Startup using wooden racecars, humvees, and Arduino to teach coding

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A SmartWood humvee being assembled. 

Credit: SmartWood

Academix Robotix, a small LA-based outfit targeting robotics education, launched a Kickstarter campaign Wednesday for its SmartWood models of vehicles.

The creations are built from laser-cut plywood and customers assemble the kits at home. "The point is to get away from the 'instant' ready-made toys that just open and go," says Elad Shifman, the engineer on the project, where "there's no imagination there, no creative process."

Accordingly, the SmartWood models also run on Arduino-compatible systems which allow ambitious builders to add gadgets like a camera, gripper arm, or sensors onto each vehicle.

"People just getting into Arduino can take these and build whatever they want," Shifman says. The hope is that these simple kits foster all kinds of fun and creative uses for the vehicles.

Add another page to the Do-It-Yourself movement's handbook and another node on the ever-growing Internet of Things.

As the cost of electronics plummets and open source code (and support) spreads across the web, curious builders increasingly create their own gadgets and devices at home. Large enterprises are as well, and optimistic predictions abound on how far connected devices will spread.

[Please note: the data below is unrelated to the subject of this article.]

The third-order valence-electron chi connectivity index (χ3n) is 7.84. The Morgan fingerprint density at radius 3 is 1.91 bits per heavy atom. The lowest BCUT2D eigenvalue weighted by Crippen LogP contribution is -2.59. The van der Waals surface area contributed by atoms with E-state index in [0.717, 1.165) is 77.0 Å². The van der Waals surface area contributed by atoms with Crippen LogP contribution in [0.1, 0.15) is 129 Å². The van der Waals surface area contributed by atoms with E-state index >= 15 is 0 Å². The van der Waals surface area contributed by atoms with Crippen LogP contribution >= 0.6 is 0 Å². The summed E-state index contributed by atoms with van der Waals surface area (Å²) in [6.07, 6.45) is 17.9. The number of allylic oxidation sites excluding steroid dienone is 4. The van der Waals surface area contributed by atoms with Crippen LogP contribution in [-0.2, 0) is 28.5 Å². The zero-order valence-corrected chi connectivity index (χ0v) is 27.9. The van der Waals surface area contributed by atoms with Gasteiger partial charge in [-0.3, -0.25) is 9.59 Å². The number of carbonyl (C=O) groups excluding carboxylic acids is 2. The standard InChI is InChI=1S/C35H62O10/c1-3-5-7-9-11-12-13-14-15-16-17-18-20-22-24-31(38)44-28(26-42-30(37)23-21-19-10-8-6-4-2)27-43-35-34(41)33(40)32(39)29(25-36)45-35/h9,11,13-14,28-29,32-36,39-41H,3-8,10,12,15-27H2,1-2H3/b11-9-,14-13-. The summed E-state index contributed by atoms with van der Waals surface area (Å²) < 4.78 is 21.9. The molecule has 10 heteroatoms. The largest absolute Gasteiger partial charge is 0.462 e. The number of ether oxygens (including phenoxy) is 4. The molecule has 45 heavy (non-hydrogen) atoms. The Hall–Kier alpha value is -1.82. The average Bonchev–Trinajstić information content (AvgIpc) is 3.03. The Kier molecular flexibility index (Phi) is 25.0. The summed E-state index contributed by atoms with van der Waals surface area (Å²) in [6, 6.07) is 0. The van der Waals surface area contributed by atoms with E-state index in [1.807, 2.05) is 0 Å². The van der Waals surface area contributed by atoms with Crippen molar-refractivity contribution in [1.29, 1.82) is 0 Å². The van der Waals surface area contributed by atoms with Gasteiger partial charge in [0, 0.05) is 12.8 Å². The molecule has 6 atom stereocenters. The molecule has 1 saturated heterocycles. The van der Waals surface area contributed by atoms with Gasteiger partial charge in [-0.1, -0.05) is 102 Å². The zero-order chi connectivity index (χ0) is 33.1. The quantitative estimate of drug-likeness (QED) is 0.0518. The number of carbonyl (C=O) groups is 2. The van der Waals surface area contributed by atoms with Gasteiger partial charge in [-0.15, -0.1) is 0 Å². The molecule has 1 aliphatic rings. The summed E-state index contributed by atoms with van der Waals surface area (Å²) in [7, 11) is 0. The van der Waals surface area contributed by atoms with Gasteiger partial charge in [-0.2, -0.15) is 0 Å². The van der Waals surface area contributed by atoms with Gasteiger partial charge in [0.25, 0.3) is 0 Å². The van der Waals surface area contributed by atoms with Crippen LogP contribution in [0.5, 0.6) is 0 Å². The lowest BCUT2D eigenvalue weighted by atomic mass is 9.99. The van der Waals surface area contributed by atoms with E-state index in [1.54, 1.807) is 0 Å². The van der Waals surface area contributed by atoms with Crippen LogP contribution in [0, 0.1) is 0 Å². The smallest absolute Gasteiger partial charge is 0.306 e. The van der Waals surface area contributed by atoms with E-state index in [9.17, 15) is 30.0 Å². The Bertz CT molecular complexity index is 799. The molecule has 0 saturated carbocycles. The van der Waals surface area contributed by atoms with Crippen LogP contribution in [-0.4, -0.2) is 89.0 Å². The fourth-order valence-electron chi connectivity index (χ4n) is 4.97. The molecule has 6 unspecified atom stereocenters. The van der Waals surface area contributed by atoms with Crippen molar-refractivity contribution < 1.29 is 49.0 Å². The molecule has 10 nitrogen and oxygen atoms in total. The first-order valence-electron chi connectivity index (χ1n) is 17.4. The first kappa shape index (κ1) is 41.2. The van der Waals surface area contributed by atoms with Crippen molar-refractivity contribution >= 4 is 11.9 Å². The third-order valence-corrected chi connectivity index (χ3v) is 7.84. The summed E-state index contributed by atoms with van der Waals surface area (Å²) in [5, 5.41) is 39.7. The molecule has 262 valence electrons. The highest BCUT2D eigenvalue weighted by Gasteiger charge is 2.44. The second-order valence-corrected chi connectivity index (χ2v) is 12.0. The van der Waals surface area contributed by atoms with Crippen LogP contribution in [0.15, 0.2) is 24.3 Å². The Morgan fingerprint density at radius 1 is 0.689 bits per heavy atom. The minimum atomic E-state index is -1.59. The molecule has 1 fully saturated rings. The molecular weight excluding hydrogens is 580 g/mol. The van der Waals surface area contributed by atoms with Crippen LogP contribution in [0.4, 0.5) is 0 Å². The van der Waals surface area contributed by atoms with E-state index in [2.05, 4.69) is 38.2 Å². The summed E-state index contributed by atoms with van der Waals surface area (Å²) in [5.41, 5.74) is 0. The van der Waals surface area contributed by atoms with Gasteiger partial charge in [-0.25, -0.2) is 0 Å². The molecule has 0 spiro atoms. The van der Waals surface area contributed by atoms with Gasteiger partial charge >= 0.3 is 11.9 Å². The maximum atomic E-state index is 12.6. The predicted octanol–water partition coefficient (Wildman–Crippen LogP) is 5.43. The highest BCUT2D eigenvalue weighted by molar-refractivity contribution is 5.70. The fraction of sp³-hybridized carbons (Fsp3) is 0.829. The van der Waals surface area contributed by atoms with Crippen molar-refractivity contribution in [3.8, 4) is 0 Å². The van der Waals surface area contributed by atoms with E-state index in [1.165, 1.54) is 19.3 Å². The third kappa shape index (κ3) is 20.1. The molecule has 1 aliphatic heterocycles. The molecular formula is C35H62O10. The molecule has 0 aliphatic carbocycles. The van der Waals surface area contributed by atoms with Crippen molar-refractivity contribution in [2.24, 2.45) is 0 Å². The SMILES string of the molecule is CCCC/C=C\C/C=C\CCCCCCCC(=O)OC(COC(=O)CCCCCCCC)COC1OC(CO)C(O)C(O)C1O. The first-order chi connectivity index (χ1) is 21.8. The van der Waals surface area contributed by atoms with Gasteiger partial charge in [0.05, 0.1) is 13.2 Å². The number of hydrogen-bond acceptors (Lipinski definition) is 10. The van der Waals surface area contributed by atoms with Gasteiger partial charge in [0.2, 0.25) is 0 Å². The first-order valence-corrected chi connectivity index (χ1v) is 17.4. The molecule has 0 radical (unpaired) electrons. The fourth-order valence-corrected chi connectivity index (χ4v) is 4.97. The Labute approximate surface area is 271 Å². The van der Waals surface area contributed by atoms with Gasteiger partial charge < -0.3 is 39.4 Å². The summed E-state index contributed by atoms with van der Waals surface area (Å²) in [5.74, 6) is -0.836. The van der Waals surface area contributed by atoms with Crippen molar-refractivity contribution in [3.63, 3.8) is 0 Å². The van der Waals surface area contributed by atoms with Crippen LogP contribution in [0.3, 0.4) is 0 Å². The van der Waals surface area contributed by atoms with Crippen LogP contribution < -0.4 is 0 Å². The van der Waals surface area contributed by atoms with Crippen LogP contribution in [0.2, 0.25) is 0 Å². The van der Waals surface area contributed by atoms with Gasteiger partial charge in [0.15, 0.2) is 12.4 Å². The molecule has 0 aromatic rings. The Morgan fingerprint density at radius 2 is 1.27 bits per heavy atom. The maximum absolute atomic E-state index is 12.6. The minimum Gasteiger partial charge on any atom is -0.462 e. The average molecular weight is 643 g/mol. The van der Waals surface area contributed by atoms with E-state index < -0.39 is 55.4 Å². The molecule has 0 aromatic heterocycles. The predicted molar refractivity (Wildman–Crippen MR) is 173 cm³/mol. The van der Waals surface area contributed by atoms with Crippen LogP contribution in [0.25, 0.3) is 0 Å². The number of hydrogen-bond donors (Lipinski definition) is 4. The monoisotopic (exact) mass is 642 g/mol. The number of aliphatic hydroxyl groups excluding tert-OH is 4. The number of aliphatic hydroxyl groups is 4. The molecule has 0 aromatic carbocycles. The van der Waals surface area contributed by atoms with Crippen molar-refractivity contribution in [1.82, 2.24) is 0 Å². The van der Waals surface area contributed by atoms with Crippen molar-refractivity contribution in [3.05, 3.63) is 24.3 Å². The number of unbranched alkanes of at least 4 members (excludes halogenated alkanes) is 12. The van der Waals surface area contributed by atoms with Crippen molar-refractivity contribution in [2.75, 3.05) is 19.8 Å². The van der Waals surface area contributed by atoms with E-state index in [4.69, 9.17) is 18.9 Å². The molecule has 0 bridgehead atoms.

There's also a burgeoning "learn to code" movement, but for newbies to the inner workings of computers, it's difficult to know where to start in a field as vast as programming.

Experienced programmers have cautioned against seeing coding as a sort of job market panacea because the skill sets don't translate to other jobs, like strong reading, writing, and arithmetic might.

"I would no more urge everyone to learn programming than I would urge everyone to learn plumbing," argued StackExchange founder Jeff Atwood. 

But while people might be better off letting plumbers retrofit their home's piping, they should at least know what to do when the toilet overflows.

Projects like SmartWood make for gateways into the very basics of development and languages like Java and C. The hope is that gaining those basic skills allows anyone to hack together new ideas.

Arduino microcontrollers are driving a lot of the momentum. 

"Once this technology gets in the hands of everyone -- that's when things get interesting," says Dominic Pajak, a strategist at processor maker ARM.

For youngsters the hope is that the early groundwork will lead to lives with a better understanding of how to tinker with hardware and software -- and maybe a career in programming or IT.

Last December, Kickstarter backers funded Primo, which uses cut-out shapes and colors that, in combination, form a very basic programming logic. Kids guide a wooden robot on wheels towards his home as he executes their commands.

The SmartWood vehicles are controlled with a smartphone app but can also be programmed for autonomous drive.

The way a Roomba patrols a living room looking for dirt, one can now envision SmartWood humvee, equipped with air and soil sensors, patrolling an ambitious maker's yard for the best place to plant tomatoes.

Shifman and Gil Vismonsky made this rather dramatic but funny video dressed as superheros fighting in the name of "Anti-Instant" where they save the world from lazy creations, even taking a subtle shot at Apple because the company's devices can't be re-programmed.

That's where they hope their models will stand out. "It's completely hackable," Shifman says.

 

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